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» Bike lanes must be used, except for …

HASSO HERING

A perspective from Oregon’s mid-Willamette Valley

Bike lanes must be used, except for …

Written November 3rd, 2019 by Hasso Hering

Safely standing in the bike lane on Second Avenue on Sept. 18, 2019.

In Oregon law there’s an offense called “failure to use a bicycle lane or path.” It’s a Class D traffic violation, but there’s no practical way to enforce it. And the Albany Bicycle and Pedestrian Advisory Commission last month agreed to recommend education rather than trying to hit violators with tickets.

The advisory board discussed it at length when it met on Oct. 22. You can listen to the audio here.

The consensus was that nothing would be gained by going through the cumbersome process the law lays out in order for the requirement to be enforceable. Instead, it would likely do more good if the city made an effort to educate people on the safety benefits of cyclists properly using the available lanes.

Proper use includes riding in the right direction, a point brought home to me when I was riding on Queen Avenue a few days ago and looked up just in time to evade a wrong-way skateboarder heading my way.

The law (ORS 814.420) says cyclists are not required to ride in the bike lane “unless the state or local authority with jurisdiction over the roadway finds, after public hearing, that the bicycle lane or bicycle path is suitable for safe bicycle use at reasonable rates of speed.”

Albany has about 50 miles of bike lanes, and the city council would have to hold hearings on each one, perhaps block by block, in order to enable the police to ticket any cyclist they happen to see outside that lane.

Even then, the law also says there is no violation if a cyclist rides outside the lane in order to pass someone, prepare to make a turn, avoid debris or other hazards, or go through an intersection. Considering the amount of broken glass and other debris on many bike lanes, it would be tough to make the requirement stick even if the council authorized that it be done.

In any case, cyclists use bike lanes whenever possible without being forced. Without those lanes on Pacific, Santiam, Waverly, Geary, Queen and other major roads, riding a bike through Albany would be far more risky than it is. (hh)



8 responses to “Bike lanes must be used, except for …”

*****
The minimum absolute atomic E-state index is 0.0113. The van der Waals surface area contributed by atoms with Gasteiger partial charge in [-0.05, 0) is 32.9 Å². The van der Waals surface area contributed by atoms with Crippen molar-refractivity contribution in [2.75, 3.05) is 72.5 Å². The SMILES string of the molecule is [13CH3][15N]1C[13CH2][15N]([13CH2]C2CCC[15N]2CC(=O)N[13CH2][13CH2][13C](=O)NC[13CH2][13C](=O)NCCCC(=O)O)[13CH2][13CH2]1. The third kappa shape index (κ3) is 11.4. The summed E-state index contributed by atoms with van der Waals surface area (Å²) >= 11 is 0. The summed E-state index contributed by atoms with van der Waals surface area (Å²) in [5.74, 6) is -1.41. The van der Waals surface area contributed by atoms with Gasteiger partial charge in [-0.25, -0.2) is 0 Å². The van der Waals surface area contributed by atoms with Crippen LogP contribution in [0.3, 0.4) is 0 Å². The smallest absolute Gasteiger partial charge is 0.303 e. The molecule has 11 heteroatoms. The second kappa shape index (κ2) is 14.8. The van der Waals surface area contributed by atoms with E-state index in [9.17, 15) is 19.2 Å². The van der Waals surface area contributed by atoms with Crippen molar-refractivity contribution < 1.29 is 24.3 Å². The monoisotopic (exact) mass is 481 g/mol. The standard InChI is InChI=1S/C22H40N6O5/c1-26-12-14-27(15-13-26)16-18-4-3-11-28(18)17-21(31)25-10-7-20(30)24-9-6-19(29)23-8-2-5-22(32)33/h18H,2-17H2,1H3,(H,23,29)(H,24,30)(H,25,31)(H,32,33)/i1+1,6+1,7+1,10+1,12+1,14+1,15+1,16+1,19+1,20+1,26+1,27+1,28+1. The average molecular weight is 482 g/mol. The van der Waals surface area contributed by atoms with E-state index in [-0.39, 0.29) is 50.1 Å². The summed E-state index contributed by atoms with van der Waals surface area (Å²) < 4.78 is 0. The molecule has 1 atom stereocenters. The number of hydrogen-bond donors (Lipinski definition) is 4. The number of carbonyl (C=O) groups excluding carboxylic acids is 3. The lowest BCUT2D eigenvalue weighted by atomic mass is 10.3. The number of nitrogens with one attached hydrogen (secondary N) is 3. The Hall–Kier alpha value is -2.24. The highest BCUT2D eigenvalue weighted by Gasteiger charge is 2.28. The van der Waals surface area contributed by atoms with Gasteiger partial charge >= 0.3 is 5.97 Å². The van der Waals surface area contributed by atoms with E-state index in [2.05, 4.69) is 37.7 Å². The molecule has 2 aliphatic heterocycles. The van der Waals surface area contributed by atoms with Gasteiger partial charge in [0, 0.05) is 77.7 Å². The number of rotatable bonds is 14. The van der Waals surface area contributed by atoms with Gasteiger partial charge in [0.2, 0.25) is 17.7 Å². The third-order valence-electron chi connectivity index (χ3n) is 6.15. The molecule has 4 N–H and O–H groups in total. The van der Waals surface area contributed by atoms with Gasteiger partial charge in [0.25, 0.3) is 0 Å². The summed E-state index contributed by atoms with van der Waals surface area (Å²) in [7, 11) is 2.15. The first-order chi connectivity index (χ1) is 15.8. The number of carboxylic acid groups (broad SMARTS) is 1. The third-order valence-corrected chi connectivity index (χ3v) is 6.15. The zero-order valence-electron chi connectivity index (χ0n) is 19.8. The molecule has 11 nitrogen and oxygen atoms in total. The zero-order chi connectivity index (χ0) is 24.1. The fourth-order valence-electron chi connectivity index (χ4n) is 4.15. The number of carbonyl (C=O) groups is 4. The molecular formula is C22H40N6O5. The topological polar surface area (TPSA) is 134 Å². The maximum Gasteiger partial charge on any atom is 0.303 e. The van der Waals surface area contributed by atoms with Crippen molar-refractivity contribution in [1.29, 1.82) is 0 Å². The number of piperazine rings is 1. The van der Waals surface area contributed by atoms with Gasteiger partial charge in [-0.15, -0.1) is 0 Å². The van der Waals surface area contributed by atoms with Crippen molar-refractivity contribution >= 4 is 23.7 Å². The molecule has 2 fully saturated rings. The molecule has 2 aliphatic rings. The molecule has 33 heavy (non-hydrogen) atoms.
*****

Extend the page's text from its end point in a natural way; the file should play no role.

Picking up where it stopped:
1. Terry says:

    I think they should take that tack with motor vehicles as well. I’m sure actual enforcement won’t help at all…..
    Stupidest idea they could have formulated!
    Par for the course!

  2. Jim Engel says:

    H.H., you must be the exception here in obeying the bike lane law. Encountering bicyclists daily while driving I find that most just maneuver willy-nilly while on the roadway regardless of a bike lane. Against traffic, ignore traffic lights, cross the road at any old place, jut out into traffic, NO lights at night, push the right-of-way issue at intersections…need I go on?! At least I can say they are staying fit!

    On the highways I do try to give them a wide clearance & might just slow down for safety.

    Now…about daylight savings time…..:>) :>) :>)….enough!

  3. John Klock says:

    Thanks, our dependence on automobiles to get around and create traffic jams is, putting it politely, insane.

  4. J. Jacobson says:

    If bikes can travel in any traditionally motor vehicle lane they wish, does the same rule apply to motorized vehicles use of bike lanes? If not, why not? The Bicycle Elite feel entitled to obey or ignore all traffic rules as they run stop signs, fail to disembark before crossing, run lights and fail to signal. Yet just dare to come an inch too close to some feckless, reckless bicyclist and see the vitriolic response you’ll receive. The mean streets are mean for a reason.

  5. John Klock says:

    Albany’s inconsiderate bike population ride down the sidewalks, ride on the opposite side of the street, cross the street with quickly approaching in-coming traffic, and do not wear helmets, nor do they know the bike laws. What the commenter above should be looking at are bicyclists who wear helmets, stay in lanes, almost always have blinking lights and are cautious. These are the true, caring bicyclists? Why? Because they value their lives. They care about many things in their communities and are well-educated taxpayers, not transients who could care less about the place they live.

  6. J. Jacobson says:

    I suggest an investigation into the cozy elation ship between the Council and the Bicycling cabal. Obviously there is a great deal of collusion going on here…all designed to allow the Pedalists to avoid reasonable regulation.

  7. J. Jacobson says:

    Hering writes insouciantly about bicyclist shortcomings “In Oregon law there’s an offense called “failure to use a bicycle lane or path.” It’s a Class D traffic violation, but there’s no practical way to enforce it.“

    Hering is probably correct in practical terms, but his indifference to the rule of law is disturbing. Hering is a scion of Albany, a man of influence if for no other reason than sheer stubbornness. Consequently his words have consequences.

    Respect for the rule of law is not, nor should it ever be, dependent on whether you think you might or might not get caught doing whatever it is you’re doing. A coherent society depends on people believing in the greater good over the selfishness of personal interest.

    Thus, when community leaders turn a cold shoulder to social order, it can be difficult to know the fallout across the broader community. Thumbing one’s nose at the law, particularly in simple, non-controversial matters of public safety seems shortsighted.

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